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Unity the Theme as Village Remembers 9/11

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With many holding back tears but not emotion, a crowd of about 100 village residents marked the 20th anniversary of the 9/11 attacks, in a simple but somber service led by the island’s first responders outside the Key Biscayne Fire Department. 

Mayor Mike Davey, who was in Manhattan that day, became emotional as he remembered the loss of life at the World Trade Center, the Pentagon, and in Shanksville, Pa. where passengers rebelled against terrorists attempting to crash a plane into the White House or the Capitol. 

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The attacks killed nearly 3,000 and spurred wars in Iraq and Afghanistan, the latter of which just formally ended weeks ago. 

Key Biscayne Mayor Mike Davey pauses during emotional remarks about the 9/11 attacks, Sat. Sept. 11, 2021. Davey was in Manhattan when the World Trade Center was attacked. (KBI Photo/Tony Winton)

“Ground Zero was a mess,” the mayor said in recognizing the work of first responders to the site. “They had to pick up the body parts.” As the mayor spoke, some in the crowd brushed away tears, and tightly clasped the hands of children.

“It’s such a poignant moment in our history because we all did come together,” he continued, asking for a similar unity in observing vaccine and mask rules with the coronavirus pandemic.

“We were so great on 9/12. We were an amazing people back then. We need to get back there.” 

Village Clerk Jocelyn Koch bows her head as others wipe away tears during a 9/11 memorial, Sat. Sept. 11, 2021. (KBI Photo/Tony Winton)

Also attending the service was former Village Manager John C. Gilbert, who had responded to the World Trade Center site as a FEMA urban search and rescue team member, along with four other members of the island’s fire department. 

“The passage of time tells me that what we were then, is not what we are today. I feel that in my gut. We are less civil, we are more argumentative,” Gilbert reflected.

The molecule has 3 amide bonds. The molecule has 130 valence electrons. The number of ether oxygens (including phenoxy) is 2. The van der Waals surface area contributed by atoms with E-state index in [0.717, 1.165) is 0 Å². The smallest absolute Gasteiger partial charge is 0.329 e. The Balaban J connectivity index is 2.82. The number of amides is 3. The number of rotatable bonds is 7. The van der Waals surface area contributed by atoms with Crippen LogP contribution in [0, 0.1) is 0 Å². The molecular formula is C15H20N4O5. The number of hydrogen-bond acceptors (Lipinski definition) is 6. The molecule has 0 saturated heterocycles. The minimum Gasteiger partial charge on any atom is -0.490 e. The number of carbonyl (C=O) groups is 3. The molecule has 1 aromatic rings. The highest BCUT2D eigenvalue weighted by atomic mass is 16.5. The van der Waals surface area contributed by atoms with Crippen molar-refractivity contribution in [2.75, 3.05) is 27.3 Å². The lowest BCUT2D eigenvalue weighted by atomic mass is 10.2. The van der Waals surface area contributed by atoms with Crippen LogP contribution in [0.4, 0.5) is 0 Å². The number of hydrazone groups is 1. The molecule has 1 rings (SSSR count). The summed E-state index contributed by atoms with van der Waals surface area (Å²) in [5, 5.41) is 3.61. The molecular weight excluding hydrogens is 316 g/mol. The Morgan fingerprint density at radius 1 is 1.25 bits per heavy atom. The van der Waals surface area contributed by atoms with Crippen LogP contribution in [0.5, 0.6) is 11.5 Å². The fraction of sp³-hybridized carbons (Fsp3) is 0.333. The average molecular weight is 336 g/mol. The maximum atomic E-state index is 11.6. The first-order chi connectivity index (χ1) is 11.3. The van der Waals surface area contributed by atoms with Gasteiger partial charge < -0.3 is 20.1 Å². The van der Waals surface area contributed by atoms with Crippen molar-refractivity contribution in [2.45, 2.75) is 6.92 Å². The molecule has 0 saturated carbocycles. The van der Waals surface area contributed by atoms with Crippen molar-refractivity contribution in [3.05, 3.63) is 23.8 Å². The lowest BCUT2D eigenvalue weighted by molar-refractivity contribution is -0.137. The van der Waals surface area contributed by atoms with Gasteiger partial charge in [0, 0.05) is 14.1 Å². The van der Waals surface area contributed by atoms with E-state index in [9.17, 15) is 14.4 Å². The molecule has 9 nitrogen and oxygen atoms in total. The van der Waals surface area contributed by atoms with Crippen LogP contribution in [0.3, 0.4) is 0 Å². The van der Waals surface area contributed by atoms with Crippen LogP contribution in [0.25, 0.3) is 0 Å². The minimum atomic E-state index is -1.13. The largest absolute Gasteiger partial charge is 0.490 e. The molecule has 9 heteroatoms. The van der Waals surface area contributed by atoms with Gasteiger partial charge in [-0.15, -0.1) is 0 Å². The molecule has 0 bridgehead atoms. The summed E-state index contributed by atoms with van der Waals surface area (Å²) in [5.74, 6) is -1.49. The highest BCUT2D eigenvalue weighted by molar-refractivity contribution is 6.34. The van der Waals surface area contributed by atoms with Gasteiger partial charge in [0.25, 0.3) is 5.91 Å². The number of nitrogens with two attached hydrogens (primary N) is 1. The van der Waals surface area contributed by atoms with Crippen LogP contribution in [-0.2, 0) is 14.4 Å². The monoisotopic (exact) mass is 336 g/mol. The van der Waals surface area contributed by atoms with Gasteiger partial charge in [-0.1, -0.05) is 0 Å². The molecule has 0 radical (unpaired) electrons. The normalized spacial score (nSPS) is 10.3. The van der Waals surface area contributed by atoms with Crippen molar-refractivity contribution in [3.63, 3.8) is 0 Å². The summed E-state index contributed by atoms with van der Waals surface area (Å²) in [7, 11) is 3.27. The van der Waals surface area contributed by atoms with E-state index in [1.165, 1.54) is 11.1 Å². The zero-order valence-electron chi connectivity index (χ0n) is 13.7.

“In 1993, we picked and choosed our battles, we didn’t just do things to irritate someone or make a stand,” he continued, talking about the early years of the Village government compared to today.

Key Biscayne Police Lt. Pete Zayas, left, with Council Member Brett Moss and Village Manager Steve Williamson, bowing heads during a moment of silence, Sat. Sept. 11, 2021. About 100 gathered to mark the 20th anniversary of the 9/11 attacks. (KBI Photo/Tony Winton)

“Will we get over it?,” he asked himself.  “I don’t think in the current mindset we will, but we will get over it,”

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The service was briefly delayed because firefighters made a call to the Key Colony condominium complex. Fire Chief Eric Lang said later there was a glitch in an alarm system and there was no further action needed.

Author

  • Tony Winton is the editor-in-chief of the Key Biscayne Independent and president of Miami Fourth Estate, Inc. He worked previously at The Associated Press for three decades winning multiple Edward R. Murrow awards. He was president of the News Media Guild, a journalism union, for 10 years. Born in Chicago, he is a graduate of Columbia University. His interests are photography and technology, sailing, cooking, and science fiction.

Tony Winton
Tony Wintonmailto:[email protected]
Tony Winton is the editor-in-chief of the Key Biscayne Independent and president of Miami Fourth Estate, Inc. He worked previously at The Associated Press for three decades winning multiple Edward R. Murrow awards. He was president of the News Media Guild, a journalism union, for 10 years. Born in Chicago, he is a graduate of Columbia University. His interests are photography and technology, sailing, cooking, and science fiction.
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